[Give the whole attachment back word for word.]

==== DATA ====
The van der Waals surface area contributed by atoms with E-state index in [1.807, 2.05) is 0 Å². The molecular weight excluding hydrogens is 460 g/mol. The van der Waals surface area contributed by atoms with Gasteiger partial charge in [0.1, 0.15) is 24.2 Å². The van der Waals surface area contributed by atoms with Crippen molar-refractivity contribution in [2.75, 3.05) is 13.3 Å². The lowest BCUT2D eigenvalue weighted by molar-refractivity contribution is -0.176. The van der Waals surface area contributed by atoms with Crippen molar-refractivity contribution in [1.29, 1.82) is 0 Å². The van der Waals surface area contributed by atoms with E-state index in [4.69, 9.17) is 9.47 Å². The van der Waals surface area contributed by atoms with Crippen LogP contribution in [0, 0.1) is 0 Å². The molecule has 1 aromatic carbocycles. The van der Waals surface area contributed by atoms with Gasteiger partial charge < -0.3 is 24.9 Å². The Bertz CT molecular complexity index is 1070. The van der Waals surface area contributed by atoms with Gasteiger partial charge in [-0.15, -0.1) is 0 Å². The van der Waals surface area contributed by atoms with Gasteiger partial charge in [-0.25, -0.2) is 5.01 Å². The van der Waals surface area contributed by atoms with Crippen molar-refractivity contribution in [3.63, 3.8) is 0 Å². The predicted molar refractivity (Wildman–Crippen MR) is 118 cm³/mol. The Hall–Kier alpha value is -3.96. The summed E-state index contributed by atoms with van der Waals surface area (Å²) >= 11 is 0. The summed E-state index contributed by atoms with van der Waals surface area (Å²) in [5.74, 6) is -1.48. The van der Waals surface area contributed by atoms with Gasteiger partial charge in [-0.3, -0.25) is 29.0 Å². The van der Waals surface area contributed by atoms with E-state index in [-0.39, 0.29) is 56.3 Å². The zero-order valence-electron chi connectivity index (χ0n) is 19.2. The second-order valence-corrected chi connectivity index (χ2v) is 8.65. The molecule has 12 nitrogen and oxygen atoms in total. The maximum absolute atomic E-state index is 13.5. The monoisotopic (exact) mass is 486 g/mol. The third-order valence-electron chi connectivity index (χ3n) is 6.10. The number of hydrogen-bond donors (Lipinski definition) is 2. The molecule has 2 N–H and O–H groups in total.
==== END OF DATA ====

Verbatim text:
The van der Waals surface area contributed by atoms with E-state index in [1.807, 2.05) is 0 Å². The molecular weight excluding hydrogens is 460 g/mol. The van der Waals surface area contributed by atoms with Gasteiger partial charge in [0.1, 0.15) is 24.2 Å². The van der Waals surface area contributed by atoms with Crippen molar-refractivity contribution in [2.75, 3.05) is 13.3 Å². The lowest BCUT2D eigenvalue weighted by molar-refractivity contribution is -0.176. The van der Waals surface area contributed by atoms with Crippen molar-refractivity contribution in [1.29, 1.82) is 0 Å². The van der Waals surface area contributed by atoms with E-state index in [4.69, 9.17) is 9.47 Å². The van der Waals surface area contributed by atoms with Crippen LogP contribution in [0, 0.1) is 0 Å². The molecule has 1 aromatic carbocycles. The van der Waals surface area contributed by atoms with Gasteiger partial charge < -0.3 is 24.9 Å². The Bertz CT molecular complexity index is 1070. The van der Waals surface area contributed by atoms with Gasteiger partial charge in [-0.15, -0.1) is 0 Å². The van der Waals surface area contributed by atoms with Gasteiger partial charge in [-0.25, -0.2) is 5.01 Å². The van der Waals surface area contributed by atoms with Crippen molar-refractivity contribution in [3.63, 3.8) is 0 Å². The predicted molar refractivity (Wildman–Crippen MR) is 118 cm³/mol. The Hall–Kier alpha value is -3.96. The summed E-state index contributed by atoms with van der Waals surface area (Å²) >= 11 is 0. The summed E-state index contributed by atoms with van der Waals surface area (Å²) in [5.74, 6) is -1.48. The van der Waals surface area contributed by atoms with Gasteiger partial charge in [-0.3, -0.25) is 29.0 Å². The van der Waals surface area contributed by atoms with E-state index in [-0.39, 0.29) is 56.3 Å². The zero-order valence-electron chi connectivity index (χ0n) is 19.2. The second-order valence-corrected chi connectivity index (χ2v) is 8.65. The molecule has 12 nitrogen and oxygen atoms in total. The maximum absolute atomic E-state index is 13.5. The monoisotopic (exact) mass is 486 g/mol. The third-order valence-electron chi connectivity index (χ3n) is 6.10. The number of hydrogen-bond donors (Lipinski definition) is 2. The molecule has 2 N–H and O–H groups in total.